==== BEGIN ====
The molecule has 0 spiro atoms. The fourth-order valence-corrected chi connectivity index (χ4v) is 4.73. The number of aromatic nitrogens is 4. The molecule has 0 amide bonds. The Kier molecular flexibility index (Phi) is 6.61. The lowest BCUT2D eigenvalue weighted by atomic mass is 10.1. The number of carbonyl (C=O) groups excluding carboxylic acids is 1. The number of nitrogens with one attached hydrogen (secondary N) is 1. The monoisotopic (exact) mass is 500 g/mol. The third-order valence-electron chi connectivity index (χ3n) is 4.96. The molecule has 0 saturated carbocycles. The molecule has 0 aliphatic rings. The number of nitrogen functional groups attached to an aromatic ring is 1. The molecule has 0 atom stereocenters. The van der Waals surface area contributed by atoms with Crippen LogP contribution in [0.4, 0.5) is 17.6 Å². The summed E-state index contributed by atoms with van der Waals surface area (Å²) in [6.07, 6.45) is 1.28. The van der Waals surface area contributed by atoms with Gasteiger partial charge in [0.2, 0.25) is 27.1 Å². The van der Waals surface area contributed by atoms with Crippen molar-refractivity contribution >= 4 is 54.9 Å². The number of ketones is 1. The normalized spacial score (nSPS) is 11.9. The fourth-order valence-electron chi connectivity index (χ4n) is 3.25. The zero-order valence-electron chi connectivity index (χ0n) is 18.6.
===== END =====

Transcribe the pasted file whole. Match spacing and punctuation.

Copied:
The molecule has 0 spiro atoms. The fourth-order valence-corrected chi connectivity index (χ4v) is 4.73. The number of aromatic nitrogens is 4. The molecule has 0 amide bonds. The Kier molecular flexibility index (Phi) is 6.61. The lowest BCUT2D eigenvalue weighted by atomic mass is 10.1. The number of carbonyl (C=O) groups excluding carboxylic acids is 1. The number of nitrogens with one attached hydrogen (secondary N) is 1. The monoisotopic (exact) mass is 500 g/mol. The third-order valence-electron chi connectivity index (χ3n) is 4.96. The molecule has 0 saturated carbocycles. The molecule has 0 aliphatic rings. The number of nitrogen functional groups attached to an aromatic ring is 1. The molecule has 0 atom stereocenters. The van der Waals surface area contributed by atoms with Crippen LogP contribution in [0.4, 0.5) is 17.6 Å². The summed E-state index contributed by atoms with van der Waals surface area (Å²) in [6.07, 6.45) is 1.28. The van der Waals surface area contributed by atoms with Gasteiger partial charge in [0.2, 0.25) is 27.1 Å². The van der Waals surface area contributed by atoms with Crippen molar-refractivity contribution >= 4 is 54.9 Å². The number of ketones is 1. The normalized spacial score (nSPS) is 11.9. The fourth-order valence-electron chi connectivity index (χ4n) is 3.25. The zero-order valence-electron chi connectivity index (χ0n) is 18.6.